BY JAY LOWRY
Manufactured housing poses grave threats to firefighters who do not respect it. The fire service has known for years that the fire death rate in this type of housing is twice that in regular site-built homes. The eighth edition of Fire in the United States, published by the U.S. Fire Administration, said this concerning mobile homes:
Mobile homes are a special category of one- and two-family dwellings. While only a small fraction of the U.S. population lives in mobile homes, they have had a severe problem in terms of fire fatalities in the past-double the fatality rate per fire compared to other homes. This caused the U.S. Department of Housing and Urban Development in 1976 to establish strict standards for improving the fire safety of such homes (often now called “manufactured housing”). The HUD standard clearly made an impact. However, the mobile home fire problem is still significant.”1
(1) Wood hides the trailer hitch from view. (Photos by Abigail S. Lowry.)
Firefighters should put the mobile home high on their list of extremely hazardous occupancies in which to conduct fire operations. We have to look at the mobile home with the same wariness we look at lightweight wood truss construction. The inherent instability of the structure, along with the rapid involvement that occurs when one is burning, makes this a formidable foe.
THE MANUFACTURED HOME OR MOBILE HOME
Mobile homes are commonly referred to as “trailers.” Although this is the popular term, it is incorrect. Officially, trailer fires occurred before the 1976 Housing and Urban Development code, or HUD code, was adopted. The code demanded new standards for these structures, renamed “manufactured homes.” Despite the code’s changes in the design and construction of these structures, they still present many hazards for firefighters. The code is inadequate. Manufactured homes are not held to the same code review and update process as site-built homes.
(2) This fire was knocked down quickly but the damage is apparent.
In 1980, Congress, at the behest of the manufactured housing industry, changed the category of housing from “manufactured homes” to “manufactured housing.” This structure is referred to as a mobile home in this article.
A simple definition of a manufactured home is any structure constructed in a manufacturing plant and transport-able in one or more sections.2 The manufactured home is mounted on a chassis. It is designed as a dwelling, although in many areas it is used for other purposes. The mobile home can be set up with or without a foundation.
WHERE ARE THESE STRUCTURES?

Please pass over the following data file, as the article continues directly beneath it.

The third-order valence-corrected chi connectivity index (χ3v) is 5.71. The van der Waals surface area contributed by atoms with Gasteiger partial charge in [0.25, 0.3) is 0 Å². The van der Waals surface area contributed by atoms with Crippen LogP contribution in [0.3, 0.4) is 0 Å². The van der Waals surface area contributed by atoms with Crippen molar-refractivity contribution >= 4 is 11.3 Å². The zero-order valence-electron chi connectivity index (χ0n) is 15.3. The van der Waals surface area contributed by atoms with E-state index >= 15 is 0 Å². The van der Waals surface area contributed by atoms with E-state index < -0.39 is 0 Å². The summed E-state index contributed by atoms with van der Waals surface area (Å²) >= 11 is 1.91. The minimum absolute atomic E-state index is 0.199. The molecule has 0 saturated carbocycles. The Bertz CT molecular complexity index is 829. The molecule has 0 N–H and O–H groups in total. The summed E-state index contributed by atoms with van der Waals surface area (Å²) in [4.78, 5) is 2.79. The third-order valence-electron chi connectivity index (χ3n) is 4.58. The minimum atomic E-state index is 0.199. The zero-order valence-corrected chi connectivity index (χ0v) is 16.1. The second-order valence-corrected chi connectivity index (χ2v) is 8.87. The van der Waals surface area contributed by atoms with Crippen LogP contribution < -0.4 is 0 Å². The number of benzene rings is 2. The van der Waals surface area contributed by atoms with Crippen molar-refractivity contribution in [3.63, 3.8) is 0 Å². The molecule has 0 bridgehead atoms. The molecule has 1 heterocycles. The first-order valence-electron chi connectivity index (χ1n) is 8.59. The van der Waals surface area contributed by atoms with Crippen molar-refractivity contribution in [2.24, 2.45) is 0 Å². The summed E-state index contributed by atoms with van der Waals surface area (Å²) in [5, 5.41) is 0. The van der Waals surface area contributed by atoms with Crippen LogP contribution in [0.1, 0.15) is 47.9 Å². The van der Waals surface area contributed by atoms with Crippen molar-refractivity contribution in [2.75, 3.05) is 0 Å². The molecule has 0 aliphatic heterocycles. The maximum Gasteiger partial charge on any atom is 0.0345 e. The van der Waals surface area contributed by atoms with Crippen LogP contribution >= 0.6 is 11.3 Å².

According to the Manufactured Housing Institute, some 19 million people live in more than eight million of these homes nationwide. In 1999, it was estimated that mobile homes accounted for nearly 21 percent of all newly constructed single-family dwellings. That is a significant number. It is estimated that more than 550,000 new structures come off the assembly line each year. They are located in every region of the country. Florida has a significant number of these structures because of the number of retirees in that state. The average price of a mobile home is far less than that of a site-built home, making it attractive to buyers in virtually every state. Zoning regulations usually restrict the placement of mobile homes, generally outside the city in a rural setting. Although they are located in and around urban areas, mobile homes are commonly seen throughout rural America. Regardless of their location, they can be the site of potentially devastating fires. If you believe that your community is free of manufactured housing, check around for job-site trailers. A portable office used by construction companies working on projects is found in many communities. When the job at that site is completed, the “office” is hitched to a truck and moved to the next site. This is a very economical way to do business. Some of the smaller offices have a single egress and exceptionally small windows. The danger is readily apparent.
The mobile home is built in an assembly plant. Units can be turned out in as little as five days. The frame is constructed of lightweight steel framing. When heated, lightweight steel framing can warp and bend, causing a catastrophic collapse. Francis L. Brannigan notes in Building Construction for the Fire Service, Third Edition, that steel will “expand from 0.06 percent to 0.07 percent in length for each 100°F rise in temperature.”3 This expansion poses problems for steel beams of significant size. The effects on the lightweight frame of a mobile home can be much more devastating in a much shorter period of time. The floor is often wood covered with tile or carpeting. The wood flooring may have been constructed of wood chips, a far cheaper process. During a fire, these boards can disintegrate from the heat conditions, causing dangerous openings in the floor. The unsuspecting firefighter could fall to the ground or may become hung up in the structure’s frame, unable to maneuver himself out of harm’s way. In these types of structures, a quick resolution is needed.
The side walls are installed first; the ceiling is squared and fastened to the side walls. Do not mistake the walls of mobile homes for the walls of a business or other structure. You can breach the mobile home walls easier to gain access to victims (as we will see later). The siding is usually installed next; it is applied to the exterior of the structure walls. This siding is often metal or aluminum-a particular favorite in the 1970s. A mobile home owner may attach wood to the exterior in place of vinyl or metal. In such cases, you may be deceived and believe that the structure is a regular site-built house. This siding can contribute to fire spread from an adjacent mobile home in a mobile home park. It is important to stop lateral spread of the fire to save neighbors’ homes.
The flooring in mobile homes may be angled or sloped as a result of the structure’s settling in one or more spots. Keep in mind that these structures arrive at the site in separate pieces and are joined together.